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House Passes Bills on School Performance, Local Calendar Flexibility

Elizabeth Yelverton | NCASA Legal Affairs & Policy Manager

On Wednesday, legislators in the NC House of Representatives passed several bills identified by NCASA as legislative priorities, including increasing the weight of student growth and extending the 15-point scale for school performance grades, as well as approving academic alignment for schools and community colleges.

House Bill 354 increases the weight of academic growth in calculating school performance grades from the current 20 percent to 50 percent, making academic growth and performance have equal weight. House lawmakers also passed House Bill 266, which modifies school performance grades by creating two separate grades for growth and performance. While these bills seemingly conflict with one another, House legislators have expressed the need to push both options forward for Senate lawmakers to consider and ultimately choose between.

Legislators in the House also passed a bill relating to another one of NCASA’s legislative priorities—extending the 15-point scale for school performance grades. The current 15-point scale is set to change to a 10-point scale at the beginning of the 2019-2020 school year, which would lower the grades for numerous schools across the State. HB 362 directly addresses this issue, which many school administrators have noted is a top priority for their schools this legislative session.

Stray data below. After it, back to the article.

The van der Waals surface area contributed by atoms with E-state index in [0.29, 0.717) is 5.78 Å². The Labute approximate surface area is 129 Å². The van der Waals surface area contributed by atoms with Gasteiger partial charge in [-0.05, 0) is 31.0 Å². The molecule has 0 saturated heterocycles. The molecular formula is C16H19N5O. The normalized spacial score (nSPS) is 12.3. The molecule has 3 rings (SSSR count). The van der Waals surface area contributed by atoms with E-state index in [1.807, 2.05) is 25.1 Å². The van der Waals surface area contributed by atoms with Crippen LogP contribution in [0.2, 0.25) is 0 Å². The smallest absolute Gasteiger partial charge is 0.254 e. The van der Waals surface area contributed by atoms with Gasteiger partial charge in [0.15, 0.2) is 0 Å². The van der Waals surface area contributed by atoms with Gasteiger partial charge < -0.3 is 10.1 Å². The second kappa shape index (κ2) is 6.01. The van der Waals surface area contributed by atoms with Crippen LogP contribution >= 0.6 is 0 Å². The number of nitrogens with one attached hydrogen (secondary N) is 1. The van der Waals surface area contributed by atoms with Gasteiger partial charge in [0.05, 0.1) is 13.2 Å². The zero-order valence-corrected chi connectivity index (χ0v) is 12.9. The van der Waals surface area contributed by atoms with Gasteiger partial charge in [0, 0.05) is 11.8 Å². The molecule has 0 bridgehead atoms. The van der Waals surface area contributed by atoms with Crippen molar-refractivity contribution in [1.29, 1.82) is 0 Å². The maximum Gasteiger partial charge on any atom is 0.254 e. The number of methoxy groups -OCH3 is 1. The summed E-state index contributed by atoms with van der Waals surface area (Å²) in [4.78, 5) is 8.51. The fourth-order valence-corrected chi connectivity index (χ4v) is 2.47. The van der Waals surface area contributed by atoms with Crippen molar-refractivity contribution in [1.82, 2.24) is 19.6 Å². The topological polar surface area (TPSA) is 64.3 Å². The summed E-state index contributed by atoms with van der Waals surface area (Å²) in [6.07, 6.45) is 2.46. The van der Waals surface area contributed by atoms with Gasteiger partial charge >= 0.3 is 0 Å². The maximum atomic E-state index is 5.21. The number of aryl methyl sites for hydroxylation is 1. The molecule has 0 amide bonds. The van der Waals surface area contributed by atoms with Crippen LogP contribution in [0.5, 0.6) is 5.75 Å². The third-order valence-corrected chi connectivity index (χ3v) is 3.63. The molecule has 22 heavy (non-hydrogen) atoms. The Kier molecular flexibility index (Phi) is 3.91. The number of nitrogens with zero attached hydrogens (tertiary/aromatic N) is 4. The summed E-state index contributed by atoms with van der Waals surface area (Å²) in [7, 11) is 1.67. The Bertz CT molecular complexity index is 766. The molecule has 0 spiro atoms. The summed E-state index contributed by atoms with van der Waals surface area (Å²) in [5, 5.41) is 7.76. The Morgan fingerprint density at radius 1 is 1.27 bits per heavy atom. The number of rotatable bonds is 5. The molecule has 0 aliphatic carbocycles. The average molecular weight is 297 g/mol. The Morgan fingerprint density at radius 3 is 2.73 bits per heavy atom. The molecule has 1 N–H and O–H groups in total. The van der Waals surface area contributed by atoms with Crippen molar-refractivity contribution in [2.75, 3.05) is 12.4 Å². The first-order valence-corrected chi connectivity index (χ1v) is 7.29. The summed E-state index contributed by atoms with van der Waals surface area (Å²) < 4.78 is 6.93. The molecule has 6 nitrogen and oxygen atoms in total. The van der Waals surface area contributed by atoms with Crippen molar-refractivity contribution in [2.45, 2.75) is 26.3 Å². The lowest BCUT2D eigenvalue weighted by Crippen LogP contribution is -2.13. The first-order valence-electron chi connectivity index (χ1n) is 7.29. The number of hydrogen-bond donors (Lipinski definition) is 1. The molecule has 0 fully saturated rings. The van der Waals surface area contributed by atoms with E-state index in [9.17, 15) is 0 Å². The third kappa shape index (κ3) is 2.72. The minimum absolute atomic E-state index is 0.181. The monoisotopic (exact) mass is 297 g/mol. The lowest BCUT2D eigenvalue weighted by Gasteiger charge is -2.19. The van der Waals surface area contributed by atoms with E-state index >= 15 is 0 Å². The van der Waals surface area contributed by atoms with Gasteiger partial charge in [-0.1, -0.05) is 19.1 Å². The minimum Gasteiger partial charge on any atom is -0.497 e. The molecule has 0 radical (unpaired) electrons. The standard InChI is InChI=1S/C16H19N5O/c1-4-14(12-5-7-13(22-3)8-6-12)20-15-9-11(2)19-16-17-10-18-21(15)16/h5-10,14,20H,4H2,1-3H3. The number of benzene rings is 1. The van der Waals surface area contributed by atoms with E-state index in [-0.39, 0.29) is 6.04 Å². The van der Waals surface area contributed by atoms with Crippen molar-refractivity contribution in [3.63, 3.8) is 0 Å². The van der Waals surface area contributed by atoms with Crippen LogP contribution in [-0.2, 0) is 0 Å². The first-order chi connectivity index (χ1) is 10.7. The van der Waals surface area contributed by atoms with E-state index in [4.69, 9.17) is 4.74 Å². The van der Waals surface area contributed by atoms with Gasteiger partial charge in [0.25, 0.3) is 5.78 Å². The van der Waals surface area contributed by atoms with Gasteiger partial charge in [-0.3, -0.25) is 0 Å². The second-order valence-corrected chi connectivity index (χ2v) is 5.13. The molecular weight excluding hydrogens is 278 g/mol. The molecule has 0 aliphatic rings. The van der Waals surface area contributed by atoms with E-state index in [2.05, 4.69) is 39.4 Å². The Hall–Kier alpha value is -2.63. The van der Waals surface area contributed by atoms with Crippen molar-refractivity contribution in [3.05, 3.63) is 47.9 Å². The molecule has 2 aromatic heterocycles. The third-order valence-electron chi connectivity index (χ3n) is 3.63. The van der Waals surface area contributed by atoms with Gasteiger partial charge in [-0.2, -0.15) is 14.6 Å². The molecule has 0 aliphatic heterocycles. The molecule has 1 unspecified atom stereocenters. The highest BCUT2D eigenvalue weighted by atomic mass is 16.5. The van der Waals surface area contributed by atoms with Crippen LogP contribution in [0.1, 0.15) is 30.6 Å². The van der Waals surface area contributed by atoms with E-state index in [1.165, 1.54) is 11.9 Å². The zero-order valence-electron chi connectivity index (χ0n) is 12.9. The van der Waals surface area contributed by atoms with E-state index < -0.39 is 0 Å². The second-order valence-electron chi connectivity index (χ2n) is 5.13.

House lawmakers also tackled local calendar flexibility, another NCASA legislative priority, by passing House Bill 79, which would permit local school districts to align their school calendars with those of nearby community colleges. This would allow more high school students to take advantage of community college courses, among other benefits. The current school calendar law states schools cannot start earlier than the Monday closest to August 26, and cannot end later than the Friday closest to June 11.

Lastly, the House also passed House Bill 295, which would prohibit corporal punishment in public schools. Every local education agency in North Carolina has already come out against corporal punishment in their respective districts, and this bill is seen by many as a final step in codifying this prohibition. 

NCASA would like to thank House lawmakers for their leadership in tackling these important issues, and we look forward to working with members of the Senate to continue to make progress on these legislative priorities.


Elizabeth Yelverton